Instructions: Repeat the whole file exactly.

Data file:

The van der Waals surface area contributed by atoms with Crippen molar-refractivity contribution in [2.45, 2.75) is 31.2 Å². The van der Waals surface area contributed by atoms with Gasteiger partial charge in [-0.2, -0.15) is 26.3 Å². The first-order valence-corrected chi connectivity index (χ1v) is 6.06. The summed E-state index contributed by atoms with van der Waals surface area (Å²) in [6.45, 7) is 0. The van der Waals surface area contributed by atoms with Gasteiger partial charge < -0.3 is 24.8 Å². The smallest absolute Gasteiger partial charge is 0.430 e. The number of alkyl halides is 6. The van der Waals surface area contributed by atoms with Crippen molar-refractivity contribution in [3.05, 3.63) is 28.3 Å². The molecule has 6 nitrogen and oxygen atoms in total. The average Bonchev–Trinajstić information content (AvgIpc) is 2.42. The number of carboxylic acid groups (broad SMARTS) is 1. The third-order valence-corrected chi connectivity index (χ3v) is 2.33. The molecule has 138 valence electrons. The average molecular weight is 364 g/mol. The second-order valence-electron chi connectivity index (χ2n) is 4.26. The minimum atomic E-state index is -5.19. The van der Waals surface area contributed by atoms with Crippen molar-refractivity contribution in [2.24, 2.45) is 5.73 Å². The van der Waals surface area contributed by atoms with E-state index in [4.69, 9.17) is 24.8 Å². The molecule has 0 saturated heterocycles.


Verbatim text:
The van der Waals surface area contributed by atoms with Crippen molar-refractivity contribution in [2.45, 2.75) is 31.2 Å². The van der Waals surface area contributed by atoms with Gasteiger partial charge in [-0.2, -0.15) is 26.3 Å². The first-order valence-corrected chi connectivity index (χ1v) is 6.06. The summed E-state index contributed by atoms with van der Waals surface area (Å²) in [6.45, 7) is 0. The van der Waals surface area contributed by atoms with Gasteiger partial charge < -0.3 is 24.8 Å². The smallest absolute Gasteiger partial charge is 0.430 e. The number of alkyl halides is 6. The van der Waals surface area contributed by atoms with Crippen molar-refractivity contribution in [3.05, 3.63) is 28.3 Å². The molecule has 6 nitrogen and oxygen atoms in total. The average Bonchev–Trinajstić information content (AvgIpc) is 2.42. The number of carboxylic acid groups (broad SMARTS) is 1. The third-order valence-corrected chi connectivity index (χ3v) is 2.33. The molecule has 138 valence electrons. The average molecular weight is 364 g/mol. The second-order valence-electron chi connectivity index (χ2n) is 4.26. The minimum atomic E-state index is -5.19. The van der Waals surface area contributed by atoms with Crippen molar-refractivity contribution in [2.24, 2.45) is 5.73 Å². The van der Waals surface area contributed by atoms with E-state index in [4.69, 9.17) is 24.8 Å². The molecule has 0 saturated heterocycles.